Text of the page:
Paper Accepted for 2015 BAAL Language Learning and Teaching SIG Conference
My paper has been accepted for the 11th Annual Conference of the BAAL Language Learning and Teaching SIG. The conference is in Edinburgh from 2-3 July 2015 (link below). Many thanks Susan Dawson for posting the call for papers of this conference 😉
My presentation is under Lingua Franca Perspectives and Multilingualism theme.
Please find below my abstract:
The Introduction of English as a Medium of Instruction and its Reversal: Language Planning Insights from Multilingual Indonesia
Indonesia is a linguistically complex country with most Indonesians being bilingual or multilingual, speaking Bahasa Indonesia – the national and official language – plus one or more of the 700 vernacular languages, plus a language with external roots (such as Arabic or English). This linguistic complexity is not just a matter of numbers and diversity but also of politics as the different languages have differing resonances for differing groups within Indonesia in this post-colonial and also transnational age. Unsurprisingly, therefore, language policy and planning has never been a simple issue in this country. Amidst these complexities, in 2003, the Indonesian government, as a long-term strategic goal of enabling Indonesian youth to become more competitive globally, introduced English as the medium of instruction (EMI) for subjects such as Mathematics and Science. However, for critics, this level of foreign language use not only posed a threat regarding students’ national identity as Indonesians but also introduced inequity of opportunity into the school system. For this reason, EMI was terminated in 2013 and since then English is now taught as a foreign language rather than being taught for, and used as the medium of instruction. In this paper, as informed by my professional reflections as an EMI teacher educator as well as based on my ongoing doctoral research, I will discuss some implications of the introduction of EMI and its subsequent reversal in the multilingual setting of Indonesia. The lessons learnt from Indonesia may provide useful insights for the implementations of EMI in other countries.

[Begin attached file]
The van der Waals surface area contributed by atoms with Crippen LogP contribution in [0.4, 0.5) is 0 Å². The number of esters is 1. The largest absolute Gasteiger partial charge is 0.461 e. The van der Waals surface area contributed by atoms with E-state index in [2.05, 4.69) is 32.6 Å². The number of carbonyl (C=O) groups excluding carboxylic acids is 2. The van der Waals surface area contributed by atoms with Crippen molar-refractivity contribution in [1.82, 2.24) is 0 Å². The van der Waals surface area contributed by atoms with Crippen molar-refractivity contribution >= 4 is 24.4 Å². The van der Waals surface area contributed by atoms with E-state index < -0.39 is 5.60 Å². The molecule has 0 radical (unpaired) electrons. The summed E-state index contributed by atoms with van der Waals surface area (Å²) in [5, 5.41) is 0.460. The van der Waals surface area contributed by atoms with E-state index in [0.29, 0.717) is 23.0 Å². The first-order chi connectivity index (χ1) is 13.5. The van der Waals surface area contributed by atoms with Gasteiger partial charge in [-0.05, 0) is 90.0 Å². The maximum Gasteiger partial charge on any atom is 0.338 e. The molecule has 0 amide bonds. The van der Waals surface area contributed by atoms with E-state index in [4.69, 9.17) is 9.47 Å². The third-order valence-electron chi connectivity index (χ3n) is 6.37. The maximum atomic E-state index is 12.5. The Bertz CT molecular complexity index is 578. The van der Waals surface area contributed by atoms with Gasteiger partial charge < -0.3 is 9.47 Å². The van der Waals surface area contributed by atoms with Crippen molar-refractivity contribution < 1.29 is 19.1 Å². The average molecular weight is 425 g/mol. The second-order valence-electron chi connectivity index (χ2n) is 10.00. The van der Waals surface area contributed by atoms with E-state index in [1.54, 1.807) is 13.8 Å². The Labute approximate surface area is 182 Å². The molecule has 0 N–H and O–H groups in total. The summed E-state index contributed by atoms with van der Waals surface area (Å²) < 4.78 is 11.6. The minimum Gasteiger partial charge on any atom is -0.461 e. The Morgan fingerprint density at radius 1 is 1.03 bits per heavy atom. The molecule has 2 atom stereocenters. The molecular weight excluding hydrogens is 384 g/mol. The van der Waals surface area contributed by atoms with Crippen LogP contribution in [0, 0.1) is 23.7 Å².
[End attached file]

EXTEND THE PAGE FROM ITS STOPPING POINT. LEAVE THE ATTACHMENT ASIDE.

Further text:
Keywords: EMI, Reversal, Multilingual, Indonesia
Anyone else is going?